Food With Layers Of Meaning | The Jewish Week | Food & Wine

Food With Layers Of Meaning

Food With Layers Of Meaning

Light, meatless meals for the Nine Days.

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Tisha b’Av, the day we mourn the destruction of the First and Second Temples, seems especially sad this year as we witness worldwide violence and political upheaval. It also falls on July 31, which coincides with the official expulsion of Jews from Spain in 1492. 

This somber mood reaches all the way into the kitchen. Although we Jews usually celebrate our holidays with festive foods and big meals, Tisha b’Av is a fast day. Dinner the evening before is meat-free and simple, and beyond that, out of respect, for Nine Days before the fast, we eat fish or vegetarian meals. 

As a gastronomic matter it makes sense, too. In the northern hemisphere the holiday comes during the height of sweltering summer, when light, meatless meals are more appreciated. Elsewhere, well, vegetarian and fish dinners fit into a healthy, lower-calorie eating style. That’s always good. 

At my house we welcome the meat-free days with whole-grain veggie salads, rice-and-lentil combos, frittatas and grilled fish, especially salmon. Salmon is like a blank canvas; you can season it so many ways and it all comes out delicious. One of my easiest recipes uses a slathering of orange marmalade mixed with mustard, dill and a bit of lemon juice. No marmalade? Fine. I switch to apricot or peach jam. No dill? Use thyme. That’s how it goes.

Kid-friendly/grown-up-friendly is what works for Roberta Scher, co-founder and manager of Koshereye, a website dedicated to featuring the newest and best kosher products. Among her go-to Nine Days dishes is Muy Bueno Loaded Nachos. This layered dish starts with tortilla chips and it’s topped with Morningstar Farms vegetarian “meat” crumbles (or veggie burgers), corn, olives, cheese, tomatoes and, for good measure, dairy sour cream. Very good, indeed.

Miri Rotkovitz, a food writer for the website The Spruce and author of the cookbook “Bubbe and Me in the Kitchen” (Sonoma Press), says that during the Nine Days, when it is usually too hot to use the oven, she makes meals on the stovetop and turns to eggplant because “it’s in season and even though it is light, it is filling and satisfying.” One of her favorite recipes is a Persian-inspired savory melange of eggplant and tomatoes stewed with fragrant spices — cumin, turmeric and cinnamon — and infused with a hint of tang via pomegranate molasses. She serves it hot, over cooked rice, couscous or quinoa, topped with an herb-and-garlic- seasoned yogurt sauce.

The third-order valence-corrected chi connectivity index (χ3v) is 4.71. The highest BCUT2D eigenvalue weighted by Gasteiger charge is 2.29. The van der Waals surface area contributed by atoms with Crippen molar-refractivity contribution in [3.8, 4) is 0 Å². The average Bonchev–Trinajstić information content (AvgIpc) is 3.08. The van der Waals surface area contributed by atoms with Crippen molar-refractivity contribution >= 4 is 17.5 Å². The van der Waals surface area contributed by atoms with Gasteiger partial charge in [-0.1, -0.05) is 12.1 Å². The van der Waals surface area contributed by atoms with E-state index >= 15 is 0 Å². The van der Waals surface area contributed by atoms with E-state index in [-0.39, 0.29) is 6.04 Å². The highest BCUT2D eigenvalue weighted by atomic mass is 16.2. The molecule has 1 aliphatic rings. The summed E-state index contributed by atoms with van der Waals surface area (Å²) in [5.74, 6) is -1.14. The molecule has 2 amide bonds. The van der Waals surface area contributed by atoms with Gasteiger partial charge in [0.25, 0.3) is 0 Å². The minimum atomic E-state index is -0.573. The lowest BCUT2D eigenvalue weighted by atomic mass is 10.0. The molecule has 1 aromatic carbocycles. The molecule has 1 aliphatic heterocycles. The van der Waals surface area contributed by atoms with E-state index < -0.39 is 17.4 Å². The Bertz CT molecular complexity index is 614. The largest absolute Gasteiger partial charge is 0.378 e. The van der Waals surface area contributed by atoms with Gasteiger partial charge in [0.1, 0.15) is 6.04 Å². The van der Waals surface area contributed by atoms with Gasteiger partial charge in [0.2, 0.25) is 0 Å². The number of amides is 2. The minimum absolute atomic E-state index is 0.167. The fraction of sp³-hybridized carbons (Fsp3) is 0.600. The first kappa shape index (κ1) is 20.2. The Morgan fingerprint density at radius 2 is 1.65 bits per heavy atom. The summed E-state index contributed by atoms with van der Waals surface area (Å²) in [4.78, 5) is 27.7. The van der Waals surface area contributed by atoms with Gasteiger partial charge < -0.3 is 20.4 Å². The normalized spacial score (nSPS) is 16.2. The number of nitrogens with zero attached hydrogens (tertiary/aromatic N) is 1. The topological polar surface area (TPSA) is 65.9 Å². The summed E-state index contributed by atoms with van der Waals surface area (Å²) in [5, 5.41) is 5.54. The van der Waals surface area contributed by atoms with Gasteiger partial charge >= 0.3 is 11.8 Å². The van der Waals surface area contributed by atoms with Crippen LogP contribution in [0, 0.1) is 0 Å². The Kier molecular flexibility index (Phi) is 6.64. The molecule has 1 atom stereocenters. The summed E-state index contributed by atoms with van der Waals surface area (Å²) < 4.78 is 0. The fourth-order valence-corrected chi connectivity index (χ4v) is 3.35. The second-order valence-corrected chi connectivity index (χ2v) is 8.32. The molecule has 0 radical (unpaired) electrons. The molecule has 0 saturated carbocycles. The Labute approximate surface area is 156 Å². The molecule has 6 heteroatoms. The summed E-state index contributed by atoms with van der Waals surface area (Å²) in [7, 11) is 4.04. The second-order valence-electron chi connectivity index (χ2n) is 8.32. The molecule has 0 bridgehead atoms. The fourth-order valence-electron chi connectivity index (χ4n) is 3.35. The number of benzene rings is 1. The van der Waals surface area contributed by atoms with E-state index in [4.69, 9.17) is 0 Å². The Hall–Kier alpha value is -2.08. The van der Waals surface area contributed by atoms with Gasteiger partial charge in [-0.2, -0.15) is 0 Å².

Chard is another summer vegetable that “fits perfectly into a Nine Days menu,” according to Elise Meyer, whose blog, Much Ado About Stuffing, focuses on in-season ingredients. It may not be as familiar as, say, kale or spinach, but well worth a try. Treat the leaves as you would spinach; discard the thickest part of the stem, but include the tender parts. A strata makes good use of chard. “It’s like a crustless quiche,” says Meyer. “So easy. This dish is a cinch to prepare, but if you prefer a crust you can use the same recipe as a filling and bake it in any crust you like.”

The Nine Days is a perfect time “to reflect on the Jewish diaspora experience, and food is a good touchpoint for that,” says Rotkovitz.

Roasted Salmon with Orange Marmalade, Mustard and Dill by Ronnie Fein

Persian Eggplant and Tomato Stew (Khoresh Bademjan) by Miri Rotkovitz

Rainbow Chard Strata from Much Ado About Stuffing by Elise Meyer

Muy Bueno Loaded Veggie Nachos by Roberta Scher

Ronnie Fein is a cookbook author, food writer and cooking teacher in Stamford, Conn. She is the author of “The Modern Kosher Kitchen” and “Hip Kosher.” Visit her food blog, Kitchen Vignettes, at, friend on Facebook at RonnieVailFein, Twitter at @RonnieVFein, Instagram at @RonnieVFein.

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